Now more than ever, a comfortable retirement depends on secure, stable investments. Unfortunately, the right stocks for retirement won't just fall into your lap. In this series, I look at 10 measures to show what makes a great retirement-oriented stock.
Health insurance is a key component of everyone's financial plan. In that context, Aetna
The right stocks for retirees
With decades to go before you need to tap your investments, you can take greater risks, weighing the chance of big losses against the potential for mind-blowing returns. But as retirement approaches, you no longer have the luxury of waiting out a downturn.
Sure, you still want good returns, but you also need to manage your risk and protect yourself against bear markets, which can maul your finances at the worst possible time. The right stocks combine both of these elements in a single investment.
When scrutinizing a stock, retirees should look for:
- Size. Most retirees would rather not take a flyer on unproven businesses. Bigger companies may lack their smaller counterparts' growth potential, but they do offer greater security.
- Consistency. While many investors look for fast-growing companies, conservative investors want to see steady, consistent gains in revenue, free cash flow, and other key metrics. Slow growth won't make headlines, but it will help prevent the kind of ugly surprises that suddenly torpedo a stock's share price.
- Stock stability. Conservative retirement investors prefer investments that move less dramatically than typical stocks, and they particularly want to avoid big losses. These investments will give up some gains during bull markets, but they won't fall as far or as fast during bear markets. Beta measures volatility, but we also want a track record of solid performance as well.
- Valuation. No one can afford to pay too much for a stock, even if its prospects are good. Using normalized earnings multiples helps smooth out one-time effects, giving you a longer-term context.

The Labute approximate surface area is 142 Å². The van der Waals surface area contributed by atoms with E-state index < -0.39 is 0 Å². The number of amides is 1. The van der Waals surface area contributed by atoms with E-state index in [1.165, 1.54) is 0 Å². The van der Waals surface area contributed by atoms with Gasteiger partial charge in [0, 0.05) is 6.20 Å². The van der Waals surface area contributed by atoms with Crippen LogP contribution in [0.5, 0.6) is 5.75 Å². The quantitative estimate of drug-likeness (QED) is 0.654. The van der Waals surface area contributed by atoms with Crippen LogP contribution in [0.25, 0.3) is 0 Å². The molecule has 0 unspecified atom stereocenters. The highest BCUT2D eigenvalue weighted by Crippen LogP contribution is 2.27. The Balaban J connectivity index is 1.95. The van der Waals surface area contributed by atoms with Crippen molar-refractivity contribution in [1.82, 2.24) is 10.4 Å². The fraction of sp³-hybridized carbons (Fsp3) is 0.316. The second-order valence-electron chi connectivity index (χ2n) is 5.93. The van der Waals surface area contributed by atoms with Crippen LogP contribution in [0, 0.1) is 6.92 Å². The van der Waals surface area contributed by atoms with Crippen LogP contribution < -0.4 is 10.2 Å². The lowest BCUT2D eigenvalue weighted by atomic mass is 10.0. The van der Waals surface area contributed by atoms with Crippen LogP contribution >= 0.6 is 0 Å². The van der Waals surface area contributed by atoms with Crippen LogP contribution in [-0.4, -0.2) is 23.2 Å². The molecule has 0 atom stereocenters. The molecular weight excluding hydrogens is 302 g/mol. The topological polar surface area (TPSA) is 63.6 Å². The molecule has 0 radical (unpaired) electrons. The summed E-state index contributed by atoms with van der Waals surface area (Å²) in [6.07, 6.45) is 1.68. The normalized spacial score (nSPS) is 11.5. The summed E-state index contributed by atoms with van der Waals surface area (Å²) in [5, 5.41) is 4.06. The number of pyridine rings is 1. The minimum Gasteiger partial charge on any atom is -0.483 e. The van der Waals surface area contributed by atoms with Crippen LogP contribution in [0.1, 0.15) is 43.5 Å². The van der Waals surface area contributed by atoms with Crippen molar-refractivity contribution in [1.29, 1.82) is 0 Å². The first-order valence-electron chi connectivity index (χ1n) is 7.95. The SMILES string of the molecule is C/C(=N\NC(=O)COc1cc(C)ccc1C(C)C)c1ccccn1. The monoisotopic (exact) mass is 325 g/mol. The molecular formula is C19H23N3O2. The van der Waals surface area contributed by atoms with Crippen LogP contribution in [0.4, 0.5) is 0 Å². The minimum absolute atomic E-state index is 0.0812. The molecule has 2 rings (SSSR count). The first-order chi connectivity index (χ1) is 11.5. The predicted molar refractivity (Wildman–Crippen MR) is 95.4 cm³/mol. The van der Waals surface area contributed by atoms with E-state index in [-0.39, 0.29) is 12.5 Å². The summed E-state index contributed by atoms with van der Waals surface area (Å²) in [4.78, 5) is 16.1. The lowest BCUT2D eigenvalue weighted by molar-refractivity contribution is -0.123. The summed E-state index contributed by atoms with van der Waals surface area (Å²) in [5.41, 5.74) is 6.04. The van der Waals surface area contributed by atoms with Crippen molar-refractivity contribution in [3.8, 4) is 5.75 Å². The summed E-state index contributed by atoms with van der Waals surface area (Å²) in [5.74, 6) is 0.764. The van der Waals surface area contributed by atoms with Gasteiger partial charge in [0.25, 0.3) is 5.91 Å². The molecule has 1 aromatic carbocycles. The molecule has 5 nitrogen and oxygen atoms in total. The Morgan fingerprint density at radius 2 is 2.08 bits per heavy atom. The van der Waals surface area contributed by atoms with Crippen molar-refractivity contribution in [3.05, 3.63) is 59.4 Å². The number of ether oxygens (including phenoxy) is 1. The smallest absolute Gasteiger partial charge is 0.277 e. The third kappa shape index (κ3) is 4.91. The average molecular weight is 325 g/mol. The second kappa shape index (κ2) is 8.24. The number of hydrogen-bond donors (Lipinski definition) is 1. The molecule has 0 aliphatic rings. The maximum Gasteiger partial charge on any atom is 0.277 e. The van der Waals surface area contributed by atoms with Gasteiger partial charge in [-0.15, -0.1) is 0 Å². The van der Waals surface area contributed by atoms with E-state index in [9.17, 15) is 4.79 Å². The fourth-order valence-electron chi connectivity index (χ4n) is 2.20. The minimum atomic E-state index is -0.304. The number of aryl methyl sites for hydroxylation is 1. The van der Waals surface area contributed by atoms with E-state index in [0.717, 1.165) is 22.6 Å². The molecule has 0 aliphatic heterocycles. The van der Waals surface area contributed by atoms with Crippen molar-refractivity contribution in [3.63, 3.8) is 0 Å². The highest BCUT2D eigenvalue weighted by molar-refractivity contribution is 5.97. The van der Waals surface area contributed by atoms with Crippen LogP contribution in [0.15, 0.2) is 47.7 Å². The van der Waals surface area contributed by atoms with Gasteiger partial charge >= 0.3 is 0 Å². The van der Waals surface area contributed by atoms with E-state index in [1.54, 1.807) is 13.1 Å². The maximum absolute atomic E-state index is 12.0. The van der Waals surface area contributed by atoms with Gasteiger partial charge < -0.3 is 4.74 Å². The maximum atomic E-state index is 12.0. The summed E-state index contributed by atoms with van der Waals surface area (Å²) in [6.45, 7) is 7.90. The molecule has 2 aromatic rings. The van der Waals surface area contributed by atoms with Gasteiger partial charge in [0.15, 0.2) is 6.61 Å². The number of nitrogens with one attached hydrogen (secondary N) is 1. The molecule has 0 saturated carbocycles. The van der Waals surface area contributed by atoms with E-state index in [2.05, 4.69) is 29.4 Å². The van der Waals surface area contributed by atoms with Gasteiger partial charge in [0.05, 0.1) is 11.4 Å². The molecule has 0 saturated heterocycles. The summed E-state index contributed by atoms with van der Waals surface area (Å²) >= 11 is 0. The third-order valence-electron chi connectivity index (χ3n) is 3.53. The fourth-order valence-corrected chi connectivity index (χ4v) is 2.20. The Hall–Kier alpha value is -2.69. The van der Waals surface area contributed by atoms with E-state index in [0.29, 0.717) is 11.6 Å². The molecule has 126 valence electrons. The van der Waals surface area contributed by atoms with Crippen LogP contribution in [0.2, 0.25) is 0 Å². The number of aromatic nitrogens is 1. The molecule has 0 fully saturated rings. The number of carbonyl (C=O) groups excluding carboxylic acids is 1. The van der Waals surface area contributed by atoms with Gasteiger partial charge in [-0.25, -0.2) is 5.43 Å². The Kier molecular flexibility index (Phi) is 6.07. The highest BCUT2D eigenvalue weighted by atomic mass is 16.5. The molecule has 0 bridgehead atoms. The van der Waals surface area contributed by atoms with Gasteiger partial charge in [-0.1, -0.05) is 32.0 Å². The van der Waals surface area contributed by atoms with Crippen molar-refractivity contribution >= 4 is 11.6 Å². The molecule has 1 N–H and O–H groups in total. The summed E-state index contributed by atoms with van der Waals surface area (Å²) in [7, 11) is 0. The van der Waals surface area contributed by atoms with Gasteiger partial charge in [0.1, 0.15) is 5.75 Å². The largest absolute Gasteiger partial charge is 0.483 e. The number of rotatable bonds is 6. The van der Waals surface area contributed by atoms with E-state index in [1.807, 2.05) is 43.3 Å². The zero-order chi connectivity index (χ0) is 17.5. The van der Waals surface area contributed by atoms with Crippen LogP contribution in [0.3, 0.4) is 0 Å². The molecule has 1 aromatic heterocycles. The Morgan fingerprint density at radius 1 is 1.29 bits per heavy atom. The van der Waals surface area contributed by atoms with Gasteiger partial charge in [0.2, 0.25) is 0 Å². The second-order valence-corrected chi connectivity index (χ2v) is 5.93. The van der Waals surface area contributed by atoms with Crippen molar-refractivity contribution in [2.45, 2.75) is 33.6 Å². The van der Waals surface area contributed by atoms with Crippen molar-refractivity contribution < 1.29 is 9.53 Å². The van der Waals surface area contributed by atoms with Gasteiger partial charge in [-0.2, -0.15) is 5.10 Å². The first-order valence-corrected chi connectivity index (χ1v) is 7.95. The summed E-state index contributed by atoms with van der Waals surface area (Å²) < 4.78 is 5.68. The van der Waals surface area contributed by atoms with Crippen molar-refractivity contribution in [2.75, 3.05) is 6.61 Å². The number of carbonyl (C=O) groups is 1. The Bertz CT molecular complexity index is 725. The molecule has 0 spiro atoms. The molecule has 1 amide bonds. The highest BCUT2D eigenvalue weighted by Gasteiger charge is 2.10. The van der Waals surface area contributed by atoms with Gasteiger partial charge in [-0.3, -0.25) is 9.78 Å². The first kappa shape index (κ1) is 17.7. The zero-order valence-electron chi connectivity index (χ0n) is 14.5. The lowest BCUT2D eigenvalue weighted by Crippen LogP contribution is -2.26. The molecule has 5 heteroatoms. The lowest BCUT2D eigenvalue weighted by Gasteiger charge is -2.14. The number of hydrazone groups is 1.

- Dividends. Most of all, retirees look for stocks that can provide income through dividends. Retirees want healthy payouts now and consistent dividend growth over time -- as long as it doesn't jeopardize the company's financial health.
With those factors in mind, let's take a closer look at Aetna.
What We Want to See
Pass or Fail?
|Size||Market cap > $10 billion||$12.7 billion||Pass|
|Consistency||Revenue growth > 0% in at least four of five past years||4 years||Pass|
|Free cash flow growth > 0% in at least four of past five years||3 years||Fail|
|Stock stability||Beta < 0.9||1.21||Fail|
|Worst loss in past five years no greater than 20%||(50.5%)||Fail|
|Valuation||Normalized P/E < 18||7.39||Pass|
|Dividends||Current yield > 2%||1.8%||Fail|
|5-year dividend growth > 10%||76.0%||Pass|
|Streak of dividend increases >= 10 years||2 years||Fail|
|Payout ratio < 75%||12.7%||Pass|
|Total score||5 out of 10|
Source: S&P Capital IQ. Total score = number of passes.
Since we looked at Aetna last year, the company has kept its five-point score. Yet the stock has managed to pick up about 5% in the past year, despite having lost much more substantial gains from earlier in 2012.
Health insurers in general have had some problems in dealing with the new requirements of recently enacted health-care-reform laws. Larger competitors UnitedHealth Group
But Aetna in particular has had its own unique issues. In April, for instance, the company saw its medical cost ratio rise more than two percentage points to 81.5% and missed earnings expectations by a wide margin. Given that UnitedHealth and WellPoint both managed to beat expectations and raise full-year-earnings guidance, shareholders responded by punishing the stock.
Now that the Supreme Court has upheld most of the new health-reform laws, Aetna can look forward to a bigger pool of prospective customers, but with them will come increased competition. In addition, Aetna will have to return some of its profits in the form of rebates to customers, as will peers Coventry Health Care
For retirees and other conservative investors, all the uncertainty involved with Aetna has pushed its valuation down to extremely low levels. The question, though, is whether growth will help the stock rebound. At this point, few things are certain, but risk-tolerant investors may want to take their chances on a recovery and the substantial stock gains that Aetna could enjoy if it emerges a winner.
Finding exactly the right stock to retire with is a tough task, but it's not impossible. Searching for the best candidates will help improve your investing skills, and teach you how to separate the right stocks from the risky ones.
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